Monday, July 20, 2015

Pat a Cake, Pat a Cake, Baker's Mom?

Well, I am not a man, but I am a baker. I've been using the gift I gave myself a couple of weeks ago: a KitchenAid stand mixer, the stationary kind. It was half off and I had waited long enough (about 30 years). I was due. New house. First stand mixer.

Although I would have been happy to have Mom's older mixer. It wasn't fancy, didn't have a lot of attachments (whisk, dough hook, wide blade beater, etc.), but was a good solid mixer that I could have used. Getting my masks here was difficult enough. Getting my siblings to send the mixer just was not going to happen, so KitchenAid. I've been using it a lot since it arrived a week or so ago.

The first thing I made was focaccia, the no need kind. Dump all the ingredients in the KitchenAid and mix on high for about 60 seconds. Scoop out into 9 x 13 baking pan with 2 tablespoons of olive oil in the bottom, cover, let rise for 60 minutes, bake for 35 minutes, and take it out of the oven. The real hard part is waiting for it to cool sufficiently to eat.

No, I didn't burn my tongue.

The first time, I left it in for 25 minutes, which is not enough time in my oven, so 35 minutes the next time, and it probably could have used another 5 minutes or so. I'm still learning how to deal with the oven when it comes to baking. Still, the focaccia was even better the second time, especially since I cut it into bigger pieces for sandwiches, and I added olives and rosemary to the batter. Next time I think I'll try roasted peppers and sun-dried tomatoes with dill and basil. I'm feeling adventurous.

The bread is great for grilling, toasting, frying in olive oil or butter (not margarine), and slathering with butter and garlic for garlic bread. I used it for sandwiches, after it's fried, grilled, or toasted. Makes a great sandwich bread and since it is so easy to make, quick too.

From quick focaccia to cherry clafouti. It's an eggy, custardy, pancakey kind of dessert rather like the sweet version of Yorkshire pudding, but French. I used very little sugar -- about 1/2 cup -- and it turned out smelling of almonds and vanilla and subtly sweet and eggy. I used the 1-1/2 pounds of bing cherries I got the other day and it was delicious, especially with a drift of confectioners sugar dusting the top. The picture above is from my first attempt at clafouti.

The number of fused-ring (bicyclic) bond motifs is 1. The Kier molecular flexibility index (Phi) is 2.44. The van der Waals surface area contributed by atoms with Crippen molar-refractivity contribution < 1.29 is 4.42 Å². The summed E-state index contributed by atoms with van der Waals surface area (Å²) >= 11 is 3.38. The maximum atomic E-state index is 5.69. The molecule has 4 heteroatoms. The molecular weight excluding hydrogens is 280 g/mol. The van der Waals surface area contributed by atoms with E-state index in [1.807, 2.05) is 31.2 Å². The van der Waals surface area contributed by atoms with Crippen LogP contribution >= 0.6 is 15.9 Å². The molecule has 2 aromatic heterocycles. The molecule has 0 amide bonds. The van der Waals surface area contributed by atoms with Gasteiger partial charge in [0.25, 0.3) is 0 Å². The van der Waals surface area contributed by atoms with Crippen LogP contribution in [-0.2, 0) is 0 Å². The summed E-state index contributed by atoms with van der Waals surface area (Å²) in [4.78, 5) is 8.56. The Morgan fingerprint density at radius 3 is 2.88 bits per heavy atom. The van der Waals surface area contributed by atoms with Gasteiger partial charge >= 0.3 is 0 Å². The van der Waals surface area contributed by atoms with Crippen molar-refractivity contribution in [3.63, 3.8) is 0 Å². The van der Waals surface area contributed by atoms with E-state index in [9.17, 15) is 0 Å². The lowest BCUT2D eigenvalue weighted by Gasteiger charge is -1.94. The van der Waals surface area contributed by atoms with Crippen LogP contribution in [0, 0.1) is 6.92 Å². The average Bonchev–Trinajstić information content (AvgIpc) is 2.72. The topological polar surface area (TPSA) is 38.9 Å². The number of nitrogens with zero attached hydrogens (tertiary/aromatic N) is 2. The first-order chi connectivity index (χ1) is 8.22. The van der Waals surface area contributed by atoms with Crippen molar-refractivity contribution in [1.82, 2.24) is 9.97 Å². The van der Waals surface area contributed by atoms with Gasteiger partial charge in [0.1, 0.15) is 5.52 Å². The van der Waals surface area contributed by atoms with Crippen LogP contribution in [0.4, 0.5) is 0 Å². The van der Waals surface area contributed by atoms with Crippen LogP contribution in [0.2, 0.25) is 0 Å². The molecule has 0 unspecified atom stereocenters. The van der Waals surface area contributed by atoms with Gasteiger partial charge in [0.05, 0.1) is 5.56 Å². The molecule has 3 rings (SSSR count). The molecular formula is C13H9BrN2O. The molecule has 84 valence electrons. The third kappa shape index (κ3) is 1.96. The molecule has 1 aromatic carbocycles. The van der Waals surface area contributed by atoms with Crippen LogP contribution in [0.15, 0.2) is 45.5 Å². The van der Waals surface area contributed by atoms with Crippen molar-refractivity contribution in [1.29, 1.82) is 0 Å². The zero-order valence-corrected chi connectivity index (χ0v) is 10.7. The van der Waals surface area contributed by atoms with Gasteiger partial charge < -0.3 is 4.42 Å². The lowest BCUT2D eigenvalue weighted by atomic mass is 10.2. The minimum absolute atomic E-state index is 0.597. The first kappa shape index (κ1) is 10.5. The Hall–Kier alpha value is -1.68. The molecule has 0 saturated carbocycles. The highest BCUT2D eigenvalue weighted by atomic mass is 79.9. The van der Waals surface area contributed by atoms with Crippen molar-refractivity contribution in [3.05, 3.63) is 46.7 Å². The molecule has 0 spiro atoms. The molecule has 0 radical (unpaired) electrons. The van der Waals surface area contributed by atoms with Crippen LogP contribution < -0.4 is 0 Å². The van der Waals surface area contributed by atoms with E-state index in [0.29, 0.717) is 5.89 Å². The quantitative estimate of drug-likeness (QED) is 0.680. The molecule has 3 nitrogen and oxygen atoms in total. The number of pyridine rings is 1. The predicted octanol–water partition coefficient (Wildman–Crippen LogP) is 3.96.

Clafouti can be used as a base for any kind of fruit, especially berries, but it works with bite-size apples, peaches, nectarines, or whatever fruit you have on hand. It's another quick recipe. Dump all the ingredients into a bowl, whisk like mad, pour over fresh fruit arranged in the bottom of a 9-inch pie pan (preferably with 2-inch sides) or (as I did) a 9- or 10-inch springform pan and bake for 45 minutes.

Now comes the hard part. After taking it out of the oven, let rest for 10 minutes, and serve. Goes great with ice cream (except I hadn't made any yet), dusted with confectioners sugar or fine dusting sugar (go wild with colored sugars), or simply serve as is. It is pretty enough without all the embellishments. Increase the sugar if you want a sweeter dessert. I was fine with the 1/4 cup of sugar. I like the eggy, pancakey taste scented with almond and vanilla. If you prefer another flavor, try vanilla and any kind of flavor that appeals to you and complements the fruit. I imagine you could even adapt the recipe by adding cocoa powder to the batter. You might have to increase the liquid a tad, but play with it. Be adventurous. After all, you can eat the mistakes.

Both recipes can be found at in the recipe section. Look for Blitz bread/No-Fuss Focaccia and clafouti. There's even a receipt for strawberry and rhubarb clafouti. It's a very versatile recipe.

That is all. Disperse.